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Oncology Data Specialists (ODS) are, as stated by the National Cancer Registrars Association (NCRA): “… data information specialists that capture a complete history, diagnosis, treatment, and health status for every cancer patient in the U.S. The curated data provides essential information to researchers, healthcare providers, and public health officials to better monitor and advance cancer treatments, conduct research, and improve cancer prevention and screening programs.

In recognition of March’s Colon, Kidney, and Multiple Myeloma Awareness Month, along with our continued effort to help shine a light on the benefits of cancer registries, we will examine single-primary solid tumors, multiple-primary solid tumors and recurrences using the Colon (including rectosigmoid junction and rectum), Kidney and Multiple Myeloma as examples.

For the scope of this article, we will consider the colon and kidney solid-tumor only sites and multiple myeloma not a solid tumor disease. In the cancer registry we utilize the SEER (Surveillance, Epidemiology and End Results) Solid Tumor Rules Manual (formerly The SEER Multiple Primary/Histology Manual prior to 1/1/2018, available online) to determine whether a solid-tumor cancer diagnosis represents a single primary, multiple primary and whether the case is a recurrence.

Perhaps the simplest rule (for solid tumors), is that a single tumor is always a single-primary cancer case.

The situation can get more complicated when there are multiple tumors because multiple tumors do not always equate to multiple primary cancer diagnoses. Determining multiple primary cancer cases in the colon is determined by referencing 13 rules and in the kidney 11 rules.

For the colon, in general, a diagnosis may represent multiple primaries, if the second tumor is not in the colon, is a different histology, or is in a different colon subsite (there are 8 subsites). The colon has a “timing” rule such that If a second tumor arises one year or more after the patient is determined to have no evidence of disease from the original cancer or is diagnosed with invasive cancer greater than 60 days after a non-invasive cancer, you may have a multiple primary situation.

When a second tumor is diagnosed in a site other than the kidney (which would include a second tumor found in the contralateral kidney), the diagnosis may represent a multiple primary case. The “no evidence of disease” timing rule for the kidney is three years. If there are tumors with different histologies, or if an invasive cancer is diagnosed more than 60 days after a non-invasive cancer, this then can be considered a multiple primary.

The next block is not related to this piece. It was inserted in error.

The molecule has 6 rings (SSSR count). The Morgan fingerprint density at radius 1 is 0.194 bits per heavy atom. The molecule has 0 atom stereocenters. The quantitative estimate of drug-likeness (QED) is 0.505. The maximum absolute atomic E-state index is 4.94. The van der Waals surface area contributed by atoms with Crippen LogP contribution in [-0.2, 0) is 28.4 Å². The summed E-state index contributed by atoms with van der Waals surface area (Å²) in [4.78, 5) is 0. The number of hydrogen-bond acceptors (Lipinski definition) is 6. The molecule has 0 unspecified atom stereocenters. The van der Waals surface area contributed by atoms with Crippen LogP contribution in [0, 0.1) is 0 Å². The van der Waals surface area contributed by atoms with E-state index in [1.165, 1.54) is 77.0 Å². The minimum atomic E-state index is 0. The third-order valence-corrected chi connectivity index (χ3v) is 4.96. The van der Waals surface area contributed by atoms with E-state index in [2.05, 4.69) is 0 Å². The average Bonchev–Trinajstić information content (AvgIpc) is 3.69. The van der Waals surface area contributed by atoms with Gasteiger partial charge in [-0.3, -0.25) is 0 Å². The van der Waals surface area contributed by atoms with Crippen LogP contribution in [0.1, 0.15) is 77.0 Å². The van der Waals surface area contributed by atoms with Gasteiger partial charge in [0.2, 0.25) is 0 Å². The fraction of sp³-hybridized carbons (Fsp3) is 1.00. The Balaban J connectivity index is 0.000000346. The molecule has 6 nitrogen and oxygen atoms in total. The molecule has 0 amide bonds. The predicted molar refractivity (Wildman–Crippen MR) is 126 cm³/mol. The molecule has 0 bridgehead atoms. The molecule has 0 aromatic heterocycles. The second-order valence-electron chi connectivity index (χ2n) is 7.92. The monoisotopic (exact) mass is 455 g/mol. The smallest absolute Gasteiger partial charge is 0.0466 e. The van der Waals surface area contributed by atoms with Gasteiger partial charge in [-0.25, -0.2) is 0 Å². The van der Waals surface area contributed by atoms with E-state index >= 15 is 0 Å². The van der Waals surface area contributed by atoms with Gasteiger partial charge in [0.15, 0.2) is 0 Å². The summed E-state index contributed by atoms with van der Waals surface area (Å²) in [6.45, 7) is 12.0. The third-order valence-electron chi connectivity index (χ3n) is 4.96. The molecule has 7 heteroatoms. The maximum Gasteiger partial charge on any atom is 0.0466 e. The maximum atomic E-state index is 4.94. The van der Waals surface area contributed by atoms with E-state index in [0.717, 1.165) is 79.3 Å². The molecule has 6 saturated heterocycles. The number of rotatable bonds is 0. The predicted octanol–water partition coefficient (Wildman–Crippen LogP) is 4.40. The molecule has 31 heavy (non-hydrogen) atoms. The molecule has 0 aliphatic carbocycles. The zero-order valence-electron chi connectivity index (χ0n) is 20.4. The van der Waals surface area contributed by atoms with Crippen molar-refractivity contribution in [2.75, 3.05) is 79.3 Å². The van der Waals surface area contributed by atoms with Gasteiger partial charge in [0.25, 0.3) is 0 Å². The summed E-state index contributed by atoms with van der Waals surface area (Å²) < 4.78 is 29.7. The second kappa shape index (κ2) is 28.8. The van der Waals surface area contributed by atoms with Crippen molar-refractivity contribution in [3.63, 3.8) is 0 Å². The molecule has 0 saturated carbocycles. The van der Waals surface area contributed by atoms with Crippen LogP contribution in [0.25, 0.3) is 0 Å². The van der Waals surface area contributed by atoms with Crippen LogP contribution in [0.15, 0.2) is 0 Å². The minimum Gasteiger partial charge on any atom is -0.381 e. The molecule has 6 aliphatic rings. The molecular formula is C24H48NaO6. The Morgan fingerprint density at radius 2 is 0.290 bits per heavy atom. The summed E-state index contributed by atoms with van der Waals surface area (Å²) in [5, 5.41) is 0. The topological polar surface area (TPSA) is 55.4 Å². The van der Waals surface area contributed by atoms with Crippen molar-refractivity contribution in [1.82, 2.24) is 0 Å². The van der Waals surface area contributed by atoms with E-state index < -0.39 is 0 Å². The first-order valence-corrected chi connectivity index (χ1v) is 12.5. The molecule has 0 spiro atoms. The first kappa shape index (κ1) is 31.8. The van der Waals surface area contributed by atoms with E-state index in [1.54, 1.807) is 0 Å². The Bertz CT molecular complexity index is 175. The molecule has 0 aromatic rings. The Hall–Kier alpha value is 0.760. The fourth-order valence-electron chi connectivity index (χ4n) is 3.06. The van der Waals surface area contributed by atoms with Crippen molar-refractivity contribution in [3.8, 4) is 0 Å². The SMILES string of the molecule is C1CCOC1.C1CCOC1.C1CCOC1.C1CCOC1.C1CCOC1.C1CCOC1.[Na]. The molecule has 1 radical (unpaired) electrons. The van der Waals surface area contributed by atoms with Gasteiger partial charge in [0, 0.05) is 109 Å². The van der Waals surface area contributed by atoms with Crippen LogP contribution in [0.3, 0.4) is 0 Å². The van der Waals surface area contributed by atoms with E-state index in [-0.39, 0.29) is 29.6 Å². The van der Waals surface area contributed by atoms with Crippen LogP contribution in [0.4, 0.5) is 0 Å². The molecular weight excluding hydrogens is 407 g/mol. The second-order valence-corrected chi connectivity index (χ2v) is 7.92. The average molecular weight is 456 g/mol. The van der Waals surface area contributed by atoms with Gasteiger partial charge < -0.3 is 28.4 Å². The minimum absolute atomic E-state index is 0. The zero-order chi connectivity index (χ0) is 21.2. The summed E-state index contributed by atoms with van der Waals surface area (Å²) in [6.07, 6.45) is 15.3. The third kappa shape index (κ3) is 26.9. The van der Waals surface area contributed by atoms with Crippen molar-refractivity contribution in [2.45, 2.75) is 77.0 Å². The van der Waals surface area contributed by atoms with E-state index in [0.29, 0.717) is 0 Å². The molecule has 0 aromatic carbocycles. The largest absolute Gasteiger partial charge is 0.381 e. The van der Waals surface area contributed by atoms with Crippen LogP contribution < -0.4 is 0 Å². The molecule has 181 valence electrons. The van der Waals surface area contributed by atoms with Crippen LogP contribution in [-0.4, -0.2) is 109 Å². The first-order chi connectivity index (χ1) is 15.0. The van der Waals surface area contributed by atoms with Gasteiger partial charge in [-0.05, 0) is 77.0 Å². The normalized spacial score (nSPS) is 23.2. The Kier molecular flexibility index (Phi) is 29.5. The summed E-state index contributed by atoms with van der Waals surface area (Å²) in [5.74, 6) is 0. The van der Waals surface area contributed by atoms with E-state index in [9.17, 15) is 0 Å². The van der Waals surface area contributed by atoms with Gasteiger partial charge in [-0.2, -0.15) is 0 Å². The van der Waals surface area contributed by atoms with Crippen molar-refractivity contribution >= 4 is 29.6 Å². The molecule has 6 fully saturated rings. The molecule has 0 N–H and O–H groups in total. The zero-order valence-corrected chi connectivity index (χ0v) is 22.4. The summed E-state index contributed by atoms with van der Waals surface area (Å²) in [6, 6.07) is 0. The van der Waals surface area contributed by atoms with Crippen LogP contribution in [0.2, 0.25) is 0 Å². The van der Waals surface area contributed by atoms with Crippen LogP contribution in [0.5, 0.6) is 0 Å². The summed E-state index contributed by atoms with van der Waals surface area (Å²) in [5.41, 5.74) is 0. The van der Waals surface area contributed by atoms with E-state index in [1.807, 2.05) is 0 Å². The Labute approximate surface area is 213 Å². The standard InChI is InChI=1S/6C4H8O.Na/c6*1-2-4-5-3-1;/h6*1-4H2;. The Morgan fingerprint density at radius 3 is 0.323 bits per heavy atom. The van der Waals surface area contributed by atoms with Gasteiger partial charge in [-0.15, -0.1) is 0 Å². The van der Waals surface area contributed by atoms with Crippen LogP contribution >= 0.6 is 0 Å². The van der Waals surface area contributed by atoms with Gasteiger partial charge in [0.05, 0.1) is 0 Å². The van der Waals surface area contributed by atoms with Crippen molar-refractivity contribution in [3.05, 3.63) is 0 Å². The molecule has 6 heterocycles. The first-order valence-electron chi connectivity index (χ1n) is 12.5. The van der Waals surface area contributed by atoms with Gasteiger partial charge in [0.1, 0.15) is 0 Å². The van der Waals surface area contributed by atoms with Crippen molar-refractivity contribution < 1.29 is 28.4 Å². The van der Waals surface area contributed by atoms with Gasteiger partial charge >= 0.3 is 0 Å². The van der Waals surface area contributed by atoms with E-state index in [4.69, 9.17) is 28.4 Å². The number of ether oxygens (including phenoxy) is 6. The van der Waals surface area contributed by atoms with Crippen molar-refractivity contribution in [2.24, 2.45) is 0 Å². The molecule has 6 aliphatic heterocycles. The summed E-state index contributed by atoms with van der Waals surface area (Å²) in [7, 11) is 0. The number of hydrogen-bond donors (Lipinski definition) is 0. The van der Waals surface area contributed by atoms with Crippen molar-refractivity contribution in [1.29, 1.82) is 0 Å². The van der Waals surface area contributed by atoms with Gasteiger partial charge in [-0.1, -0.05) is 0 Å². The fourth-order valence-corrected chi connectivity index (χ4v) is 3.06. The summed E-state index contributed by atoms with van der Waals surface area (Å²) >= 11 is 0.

The term “recurrence” can have two quite different meanings when found in the medical record. A solid tumor recurrence, or “recurrent cancer” can be a statement indicating a patient currently has cancer at a point in time after they were diagnosed with cancer. For oncology data specialists (ODS) and the cancer registry, a recurrence represents not only that a patient currently has cancer, but the current cancer is from a prior cancer diagnosis (single primary). In other words, when a patient is documented to have cancer again, the ODS has gone through the solid tumor rules manual and determined that the current cancer is not a multiple primary case but rather is the original cancer that may have been found in the same site or metastasized (multiple primary rules are automatically not applied to tumors identified as metastases) to a different site(s).

We have discussed the Colon and Kidney (solid tumors) and the use of the solid tumor rules manual which are not applicable in cases such as Multiple Myeloma. Multiple Myeloma, a hematopoietic malignancy, has a different coding manual, The SEER Hematopoietic and Lymphoid Neoplasm Database (available online) in conjunction with the SEER Hematopoietic Coding Manual, and a vastly different set of rules.

These references help to determine staging, provide other diagnostic information, and help to determine if a patient has multiple myeloma by the presence of multiple plasmacytomas (without a timing rule as in the case of Colon and Kidney solid tumor rules). There aren’t any single versus multiple primary rules for multiple myeloma, which is a major difference from the Colon and Kidney, as Multiple Myeloma is always a single primary, and a patient can only have oner per lifetime.

When an ODS determines a case to be a single primary (or in a diagnosis of multiple myeloma) a single abstract is completed. If a case is a multiple primary, an abstract is completed for each of the primary cancers, which are considered independent of one another for follow-up and determining recurrences. The first recurrence (if one does occur), as determined by the Solid Tumor Rules or the Hematopoietic and Lymphoid Neoplasm Database, is documented in the abstract and coded by date of recurrence and type of recurrence (local, regional, distant, systemic, etc.), and the cancer status is updated from “no evidence of disease” to “active disease”.



SEER SOLID TUMOR RULES: 2023 and 2024 Solid Tumor Rules (

SEER HEMATOPOIETIC AND LYMPHOID DATABASE: SEER Hematopoietic and Lymphoid Neoplasm Database (

SEER HEMATOPOIETIC CODING GUIDE: Hematopoietic and Lymphoid Neoplasm Coding Manual Published August 2021 (